You're right to thank Amy Stephens though. I hope you keep that up! :)

    • Diogenesdemar says:

      Twelve months from now, their won't be a single nitwit . . . er, I mean, Republican . . . politician left that won't be whining about anyone using the term "Obamacare" for the ACA — it's popularity with the American public will have been cemented.

      They'll be insisting it be called "RomneyCare," or "HeritageCare," or "FreedomCare" . . .

       

    • ajb says:

      OK, Mod, how do you square the exchanges, with their rules about no exclusions for pre-existing conditions, with no mandate? How is that supposed to work?

      • ModeratusModeratus says:

        The exchanges can certainly work without a mandate, the risk pooling principle is the same. I don't disagree with reforms for pre-existing conditions, but you can't go so far that you remove the ability of insurance firms to manage risk. That's what Obamacare does, and I predict the mandate won't be enough to hold it together.

    • BlueCat says:

      So it's wrong to call the parts of ACA you like by the nickname Obamacare? We're suppose to help you guys pretend the good stuff isn't Obamacare? 

      Speaking of,  reminds me of a strange thing I saw on TV today. One of those street interview pieces. It showed a few professional looking, well heeled women being asked "Which do you support…. the Affordable Care Act or Obamacare?" 

      With no hesitation they said the Affordable Care Act, obviously with no clue that the two were the same thing.  So it looks like Obama deciding to accept the nickname was not such a great decision. When pressed as to why they preferred ACA to Obamacare they all basically said there's lots of great stuff in ACA but too much stuff they didn't agree with in Obamacare. Sigh…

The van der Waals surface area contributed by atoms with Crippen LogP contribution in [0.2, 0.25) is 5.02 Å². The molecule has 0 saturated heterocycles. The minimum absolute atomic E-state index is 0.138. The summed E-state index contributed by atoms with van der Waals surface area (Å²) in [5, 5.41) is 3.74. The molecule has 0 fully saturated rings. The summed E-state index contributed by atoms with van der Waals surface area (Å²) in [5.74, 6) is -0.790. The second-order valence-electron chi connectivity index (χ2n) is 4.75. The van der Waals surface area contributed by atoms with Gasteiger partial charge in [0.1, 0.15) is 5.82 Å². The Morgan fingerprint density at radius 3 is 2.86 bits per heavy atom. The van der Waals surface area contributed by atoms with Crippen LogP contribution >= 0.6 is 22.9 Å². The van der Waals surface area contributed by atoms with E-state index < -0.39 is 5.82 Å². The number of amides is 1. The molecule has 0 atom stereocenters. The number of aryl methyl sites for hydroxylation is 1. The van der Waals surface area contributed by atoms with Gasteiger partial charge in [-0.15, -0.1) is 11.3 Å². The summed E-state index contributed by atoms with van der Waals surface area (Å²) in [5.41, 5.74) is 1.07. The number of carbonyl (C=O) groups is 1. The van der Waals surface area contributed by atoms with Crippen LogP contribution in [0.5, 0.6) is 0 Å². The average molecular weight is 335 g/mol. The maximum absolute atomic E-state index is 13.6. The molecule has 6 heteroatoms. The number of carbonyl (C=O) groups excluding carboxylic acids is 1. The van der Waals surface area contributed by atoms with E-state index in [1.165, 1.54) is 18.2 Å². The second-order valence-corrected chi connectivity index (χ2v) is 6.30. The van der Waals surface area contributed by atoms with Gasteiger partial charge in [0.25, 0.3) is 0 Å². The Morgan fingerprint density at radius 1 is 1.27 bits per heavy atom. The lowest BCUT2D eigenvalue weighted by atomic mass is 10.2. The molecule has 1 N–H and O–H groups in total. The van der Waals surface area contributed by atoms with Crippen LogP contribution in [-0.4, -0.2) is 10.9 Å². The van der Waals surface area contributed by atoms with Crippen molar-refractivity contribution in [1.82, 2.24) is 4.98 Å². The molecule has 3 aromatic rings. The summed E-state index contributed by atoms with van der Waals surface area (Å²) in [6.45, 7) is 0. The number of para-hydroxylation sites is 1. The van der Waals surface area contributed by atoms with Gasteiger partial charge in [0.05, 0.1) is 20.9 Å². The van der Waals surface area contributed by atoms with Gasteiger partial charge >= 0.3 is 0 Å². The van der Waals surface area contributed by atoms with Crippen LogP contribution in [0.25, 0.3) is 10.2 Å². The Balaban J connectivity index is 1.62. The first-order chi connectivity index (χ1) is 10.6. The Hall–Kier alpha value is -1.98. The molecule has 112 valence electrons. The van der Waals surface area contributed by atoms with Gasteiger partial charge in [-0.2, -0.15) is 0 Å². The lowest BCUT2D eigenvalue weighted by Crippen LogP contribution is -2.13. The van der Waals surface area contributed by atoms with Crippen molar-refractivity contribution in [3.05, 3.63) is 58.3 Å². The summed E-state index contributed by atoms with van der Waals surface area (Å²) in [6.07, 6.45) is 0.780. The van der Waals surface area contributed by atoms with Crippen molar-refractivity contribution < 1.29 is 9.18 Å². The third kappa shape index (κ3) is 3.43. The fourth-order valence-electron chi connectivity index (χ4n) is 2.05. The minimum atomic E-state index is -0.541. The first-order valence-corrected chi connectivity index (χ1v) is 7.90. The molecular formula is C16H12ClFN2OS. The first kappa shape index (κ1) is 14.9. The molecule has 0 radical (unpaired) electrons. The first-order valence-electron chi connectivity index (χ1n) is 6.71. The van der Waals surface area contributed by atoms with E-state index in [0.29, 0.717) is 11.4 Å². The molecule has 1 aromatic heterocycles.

So all you Dem pols out there, whenever you get in front of a camera or mic and are asked about Obamacare could you please first point out that Obamacare is just a nickname for the Affordable Care Act? That it's the same thing? If those interviews are any indication you'd get polled approval moving up instantly.

      Regardless, the approximately 30 Republican Reps (that's right. Just about 30 are responsible for the shut down. The rest are just too afraid of being primaried from the right to stand up to them) who are diehards on this couldn't stop it even though they did manage to get my brother, sister-in-law and niece furloughed, got kids locked out of those Head Starts with an Oct 1 yearly funding date, almost got a group of the dwindling remaining WWII vets barred from seeing the WWII Memorial and all kinds of other nasty, dangerous and cruel stuff. 

      Because they couldn't stop it, even though even educated affluent people are ignorant as hell, Dems made some major messaging mistakes along the way and of course any internet roll out on this scale is going to have some initial glitches,  ACA is going to wind up being accepted and used willingly as a matter of course just like Medicare and Social Security. It probably will eventually lead to a public option and a true national guaranteed healthcare package some day, too. The tipping point got closer the second Oct 1 arrived. So the wackiest 30 didn't even get what they've been telling everyone was their top priority, the thing they mustn't fail to achieve, after busting up the joint.